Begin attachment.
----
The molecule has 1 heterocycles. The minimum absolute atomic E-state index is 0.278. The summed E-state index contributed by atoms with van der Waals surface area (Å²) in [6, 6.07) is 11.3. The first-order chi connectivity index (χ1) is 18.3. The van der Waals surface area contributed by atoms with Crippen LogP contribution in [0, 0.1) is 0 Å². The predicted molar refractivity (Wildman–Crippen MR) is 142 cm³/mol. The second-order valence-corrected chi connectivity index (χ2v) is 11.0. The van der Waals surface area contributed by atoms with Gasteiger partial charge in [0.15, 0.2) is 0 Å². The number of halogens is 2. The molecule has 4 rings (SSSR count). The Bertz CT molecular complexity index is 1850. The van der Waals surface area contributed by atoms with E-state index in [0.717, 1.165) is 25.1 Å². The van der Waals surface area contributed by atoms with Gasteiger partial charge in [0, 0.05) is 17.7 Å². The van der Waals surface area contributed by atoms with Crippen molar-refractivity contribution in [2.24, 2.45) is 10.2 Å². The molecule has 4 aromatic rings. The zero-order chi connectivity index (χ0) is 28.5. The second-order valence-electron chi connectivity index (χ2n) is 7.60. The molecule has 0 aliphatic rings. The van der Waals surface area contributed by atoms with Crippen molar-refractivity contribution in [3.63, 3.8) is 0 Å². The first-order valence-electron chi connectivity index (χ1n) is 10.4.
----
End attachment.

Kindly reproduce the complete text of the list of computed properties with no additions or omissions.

The molecule has 1 heterocycles. The minimum absolute atomic E-state index is 0.278. The summed E-state index contributed by atoms with van der Waals surface area (Å²) in [6, 6.07) is 11.3. The first-order chi connectivity index (χ1) is 18.3. The van der Waals surface area contributed by atoms with Crippen LogP contribution in [0, 0.1) is 0 Å². The predicted molar refractivity (Wildman–Crippen MR) is 142 cm³/mol. The second-order valence-corrected chi connectivity index (χ2v) is 11.0. The van der Waals surface area contributed by atoms with Gasteiger partial charge in [0.15, 0.2) is 0 Å². The number of halogens is 2. The molecule has 4 rings (SSSR count). The Bertz CT molecular complexity index is 1850. The van der Waals surface area contributed by atoms with E-state index in [0.717, 1.165) is 25.1 Å². The van der Waals surface area contributed by atoms with Gasteiger partial charge in [0, 0.05) is 17.7 Å². The van der Waals surface area contributed by atoms with Crippen molar-refractivity contribution in [2.24, 2.45) is 10.2 Å². The molecule has 4 aromatic rings. The zero-order chi connectivity index (χ0) is 28.5. The second-order valence-electron chi connectivity index (χ2n) is 7.60. The molecule has 0 aliphatic rings. The van der Waals surface area contributed by atoms with Crippen molar-refractivity contribution in [3.63, 3.8) is 0 Å². The first-order valence-electron chi connectivity index (χ1n) is 10.4.